If there's anything unifying the opposition leaders, it's this — none of them wants to play government with Stephen Harper.
Should the Conservative leader win a minority of the parliamentary seats on Oct. 19, all have vowed to try to oust him at the first opportunity, whether through a non-confidence motion, or, as NDP Leader Tom Mulcair has suggested, a coalition.
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Not surprisingly, this campaign, like most, has been marked by hostility, much of it, targeting the prime minister. Yet there's been a fair amount of animosity between Mulcair and Liberal Leader Justin Trudeau. And it raises the question of whether they would be able to put those feelings aside to topple Harper.
With only days left in the campaign, the topic of a minority government and the political machinations that would follow inevitably comes up in one form or another.
Bloc Québécois Leader Gilles Duceppe was asked about it Tuesday, prompting this reply: "Stephen Harper will not be prime minister, even if he finishes with the most seats, in a minority Parliament."
At a campaign stop Monday, when Trudeau was asked about it again, said he got into politics because he deeply disagreed with Harper's vision of Canada, and that there were no circumstances in which he could support his government or stand back and allow him to be prime minister.
'Snowball's chance in hell'
Mulcair, who said earlier in the campaign there's not a "snowball's chance in hell" he'd support a Harper minority government, said Tuesday that "I want him gone." During a Q&A session with Vice Canada, he said he would "do whatever I have to do" to make sure Harper never serves another day as prime minister after Oct. 19.
But that means there would have to be some kind of agreement or working arrangement between Mulcair and Trudeau. And during the campaign, the two rivals have taken numerous shots at each other.
Mulcair has criticized Trudeau's support for the anti-terrorism Bill C-51 and the Keystone XL pipeline and his plan to run three consecutive deficits.
Trudeau has accused Mulcair of being a political opportunist, of saying one thing to a French audience and another to an English crowd and of flip-flopping on a series of issues.
That two political competitors would criticize one another is hardly shocking. But the political friction between the two seems to run a little deeper.
Some of that surfaced at the debates in mocking jabs. When the Liberal leader suggested Mulcair's promises were "puffs of smoke" Mulcair responded: "You know a lot about that, don't you, Justin," a shot at Trudeau's support for legalizing marijuana.
When Trudeau said Mulcair had announced his climate change plan with "pomp," Mulcair snapped back, "I'll leave the pomp to you, Justin."
And when Mulcair compared Bill C-51 to Pierre Trudeau's invocation of the War Measures Act during the 1970 October Crisis, Trudeau replied that he was "incredibly proud to be Pierre Elliott Trudeau's son." He went on to list some of his father's political achievements, including bilingualism, which "as my father understood Mr. Mulcair, means saying the same thing in French as you say in English."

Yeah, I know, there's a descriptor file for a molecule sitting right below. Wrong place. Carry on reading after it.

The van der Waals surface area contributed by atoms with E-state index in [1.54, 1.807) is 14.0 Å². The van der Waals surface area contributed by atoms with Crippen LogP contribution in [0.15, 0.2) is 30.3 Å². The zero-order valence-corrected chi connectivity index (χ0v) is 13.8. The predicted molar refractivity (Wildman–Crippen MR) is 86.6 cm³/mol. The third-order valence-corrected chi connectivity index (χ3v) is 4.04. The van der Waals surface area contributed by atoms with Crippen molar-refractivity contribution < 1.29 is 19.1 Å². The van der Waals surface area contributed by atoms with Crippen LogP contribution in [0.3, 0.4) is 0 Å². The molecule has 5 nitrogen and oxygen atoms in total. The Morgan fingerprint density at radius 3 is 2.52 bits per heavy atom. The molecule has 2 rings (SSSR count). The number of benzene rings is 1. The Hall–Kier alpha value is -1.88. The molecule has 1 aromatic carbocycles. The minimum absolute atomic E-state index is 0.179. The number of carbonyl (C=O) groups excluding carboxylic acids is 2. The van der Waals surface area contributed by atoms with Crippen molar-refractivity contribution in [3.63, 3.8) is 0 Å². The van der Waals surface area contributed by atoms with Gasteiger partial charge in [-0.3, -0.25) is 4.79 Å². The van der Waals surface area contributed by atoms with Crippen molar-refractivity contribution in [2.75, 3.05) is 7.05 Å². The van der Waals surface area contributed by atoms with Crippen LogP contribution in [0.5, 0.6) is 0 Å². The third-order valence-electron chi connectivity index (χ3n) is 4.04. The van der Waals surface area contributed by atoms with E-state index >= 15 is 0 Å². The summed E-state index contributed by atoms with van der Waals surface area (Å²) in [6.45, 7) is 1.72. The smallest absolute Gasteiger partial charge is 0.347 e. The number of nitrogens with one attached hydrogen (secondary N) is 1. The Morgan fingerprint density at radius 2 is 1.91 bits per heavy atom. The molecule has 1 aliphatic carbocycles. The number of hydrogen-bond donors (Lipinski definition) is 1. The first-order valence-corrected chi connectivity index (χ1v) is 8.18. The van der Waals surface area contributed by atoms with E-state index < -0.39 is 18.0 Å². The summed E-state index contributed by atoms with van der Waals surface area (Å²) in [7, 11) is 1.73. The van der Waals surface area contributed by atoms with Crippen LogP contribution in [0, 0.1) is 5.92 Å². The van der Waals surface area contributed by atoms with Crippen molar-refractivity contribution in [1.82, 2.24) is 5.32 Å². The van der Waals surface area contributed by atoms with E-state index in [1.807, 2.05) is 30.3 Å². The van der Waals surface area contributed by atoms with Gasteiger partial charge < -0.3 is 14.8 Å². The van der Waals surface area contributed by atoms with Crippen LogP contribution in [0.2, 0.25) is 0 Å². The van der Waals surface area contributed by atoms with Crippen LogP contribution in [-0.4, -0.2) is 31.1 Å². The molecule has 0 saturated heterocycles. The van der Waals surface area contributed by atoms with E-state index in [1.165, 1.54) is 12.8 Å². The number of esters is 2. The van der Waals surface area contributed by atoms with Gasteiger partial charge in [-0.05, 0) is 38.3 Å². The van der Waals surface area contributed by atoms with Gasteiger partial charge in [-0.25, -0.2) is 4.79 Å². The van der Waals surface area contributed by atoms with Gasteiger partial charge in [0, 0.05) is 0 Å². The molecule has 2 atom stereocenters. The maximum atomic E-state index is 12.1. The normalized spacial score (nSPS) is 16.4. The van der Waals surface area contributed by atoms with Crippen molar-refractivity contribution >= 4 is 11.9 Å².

Asked Tuesday by a reporter whether he has refused to discuss with the NDP leader co-operation in a minority government, Trudeau instead turned the question around to criticize some of Mulcair's policy choices.
Trudeau has repeatedly said he is not interested in any formal coalition with the NDP — stressing that he is "unequivocally opposed."
He has said, however, when it seemed more likely that the NDP would run second, that he might support an NDP government on a case by case, or bill by bill, basis.
On Tuesday, Mulcair was asked whether there was just too much bad blood or too many policy differences with the Liberals that would preclude him from working with them.
Mulcair pointed out that in 2008 he had helped then NDP leader Jack Layton write a formal coalition agreement with the Liberals to get rid of Harper. And it was the Liberals, Mulcair reminded, who walked away from that deal.
"I knew what my priority was in 2008 when that crisis hit, was to get rid of Stephen Harper," Mulcair said. "I know what my priority is in this election. It's to get rid of Stephen Harper. Every time I've opened that door to the Liberals, it's Justin Trudeau who has taken it on himself to slam that door shut."
Mulcair said Trudeau is making it personal when he says he can work with the NDP but not with him.
"They have been letting me have it since the beginning of the campaign, that's a big difference," Mulcair said. "Justin Trudeau's been fighting me more than he has been fighting Stephen Harper. My opponent is Stephen Harper in this campaign."
It will certainly be challenging for the two to work together. For example, the Liberals immediately put out a news release after Mulcair's comments, saying that he "falsely claims he does not criticize Liberals," that there are "30 negative references" to Liberals or Trudeau in the "flawed NDP platform" and that it just demonstrates that he will "say whatever is politically convenient."
But despite all the political rhetoric and hostility, neither really has much of a choice — if they want to topple a minority Harper government, they will be forced to find a way through it.
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